At face value, renewable energy seems the smartest choice for a cleaner tomorrow. But when green energy cannot be stored, what do we do during scorching summer afternoons and cold winter nights? Cassi Camilleri speaks to Prof. Joseph Cilia and his team to find out more about the innovative solution they are developing.
The movement towards sustainability has been ramping up over decades. Now, it feels like it has reached fever pitch. Headlines are hogged by the latest scary statistic on air, land, or sea pollution. People are rallying, demanding that new measures be implemented to reduce waste and clean up our streets. Despite this call, real advances on these issues always manage to find themselves obstructed by seemingly ‘rational’ arguments.
For one, renewable energy isn’t as reliable and cheap as fossil fuels. Overhauling the status quo is expensive and requires significant effort, both of which make people frown. Solar power depends on the sun, wind power depends on wind, both of which are quite unpredictable. But while this is true, it shouldn’t even be considered an issue. We live in a country on the receiving end of 550,000 GWh of solar energy annually, while we need only 3,484 GWh to cover all energy consumption. Let that sink in.
Of course, I hear your concerns about the quantity of solar panels needed to harvest that energy—Malta is so small and built up. But in reality, only 28% of our island is built up, and just 7% of the remaining land would be required to meet the total energy demand. So yes. There are solutions to our energy woes. And those solutions need to be combined to create the best results.
Thanks to support from Abertax Kemtronics and MCST (Malta Council for Science and Technology), Prof. Joseph Cilia and his team of researchers (Department of Industrial Electrical Power Conversion, University of Malta [UM]) have found that houses with a normal-sized photovoltaic system can supply more than 100% of the total energy they need during summer. During winter, that figure falls to 50%. To manage this drop, energy can be supplied through other sources. Enter the Micro-CHP.
A small combined heat and power (CHP) machine provides seasonal energy in two forms: electrical and thermal. It consists of a standard internal combustion engine coupled with a generator that produces electrical energy. The thermal energy resulting from the engine and exhaust is then recovered using water heat exchangers and reused to heat the house and domestic water.
While similar systems already exist, most are geared towards industrial applications. The rest cost, on average, around €15,000—pricing a large cross-section of society out. The system Cilia and his team have developed makes use of a grid PV system, combined with battery energy storage, a heating and cooling heat pump load, a CHP machine, and LED lighting. It is also an easy-to-install, plug-and-play solution that fits into your current setup, as opposed to a complex installation that would force everything to change with it. By the end of it, the team’s CHP will cost the consumer around €8,000.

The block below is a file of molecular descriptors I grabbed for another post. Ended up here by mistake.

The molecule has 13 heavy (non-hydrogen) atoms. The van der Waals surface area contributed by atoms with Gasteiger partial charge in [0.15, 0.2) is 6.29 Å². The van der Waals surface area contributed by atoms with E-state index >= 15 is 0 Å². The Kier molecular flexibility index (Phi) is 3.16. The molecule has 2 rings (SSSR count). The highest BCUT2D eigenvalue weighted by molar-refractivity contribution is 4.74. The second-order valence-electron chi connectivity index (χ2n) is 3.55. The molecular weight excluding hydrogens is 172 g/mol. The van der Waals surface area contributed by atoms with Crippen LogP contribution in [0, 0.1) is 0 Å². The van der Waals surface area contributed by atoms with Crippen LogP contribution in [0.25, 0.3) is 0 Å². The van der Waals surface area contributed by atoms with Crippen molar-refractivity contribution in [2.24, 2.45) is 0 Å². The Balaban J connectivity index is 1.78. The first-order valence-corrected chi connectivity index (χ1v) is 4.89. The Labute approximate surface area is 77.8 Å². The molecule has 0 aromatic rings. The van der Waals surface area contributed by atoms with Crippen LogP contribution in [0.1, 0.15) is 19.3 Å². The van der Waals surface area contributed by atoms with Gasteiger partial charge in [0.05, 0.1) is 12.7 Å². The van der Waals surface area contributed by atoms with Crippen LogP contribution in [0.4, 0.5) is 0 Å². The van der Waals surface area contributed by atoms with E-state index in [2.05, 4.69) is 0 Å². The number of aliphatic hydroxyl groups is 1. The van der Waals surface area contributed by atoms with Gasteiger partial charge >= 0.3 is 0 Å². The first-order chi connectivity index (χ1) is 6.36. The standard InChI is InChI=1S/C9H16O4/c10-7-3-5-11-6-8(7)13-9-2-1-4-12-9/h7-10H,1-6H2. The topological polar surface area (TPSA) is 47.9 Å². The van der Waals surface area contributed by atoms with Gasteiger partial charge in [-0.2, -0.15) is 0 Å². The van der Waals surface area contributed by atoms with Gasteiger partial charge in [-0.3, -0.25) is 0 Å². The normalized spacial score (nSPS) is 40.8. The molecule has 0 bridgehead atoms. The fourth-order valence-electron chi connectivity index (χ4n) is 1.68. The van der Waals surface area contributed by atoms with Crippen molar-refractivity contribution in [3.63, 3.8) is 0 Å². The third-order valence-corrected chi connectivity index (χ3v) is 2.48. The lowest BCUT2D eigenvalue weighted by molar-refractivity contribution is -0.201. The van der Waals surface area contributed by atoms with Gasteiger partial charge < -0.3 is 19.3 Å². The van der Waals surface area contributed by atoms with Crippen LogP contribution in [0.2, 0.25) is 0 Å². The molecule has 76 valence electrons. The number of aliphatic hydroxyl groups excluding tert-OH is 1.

Their study of Maltese households showed that in a typical medium-sized household, energy needs vary substantially. The energy fluctuations for a typical Maltese household are usually about 500 kWhr between the summer and winter seasons. In this case, storing this energy in a battery is not feasible. What is feasible is simply making more efficient use of the LPG gas tank that most people already have and use at home. If one wants to be renewable, one can also use ethanol or methanol to operate the CHP, which, if used in combination with a heat pump, can easily reach an efficiency of 150% to 180% in heating mode.
Added to this, the team’s system is unique compared to others on the market. It is connected directly to the main electricity supply, tapping into it whenever the system needs support, while not using mains electricity when enough energy is being produced by the system itself.
The system is scalable due to the plug-and-play concept the system is based on. It can be upgraded as more and more savings are made on electricity bills. ‘The idea is to provide a cost-effective solution that even low-income households can afford,’ says Cilia. This can not only trigger a widespread use of energy generation and storage for domestic use, but also turn consumers into suppliers of their own energy needs. Gone are the days of being dependent on the grid.
Author: Cassi Camilleri
Project A Smart Micro Combined Heat and Power System financed by the Malta Council for Science & Technology, for and on behalf of the Foundation for Science and Technology, through the FUSION: R&I Technology Development Programme.
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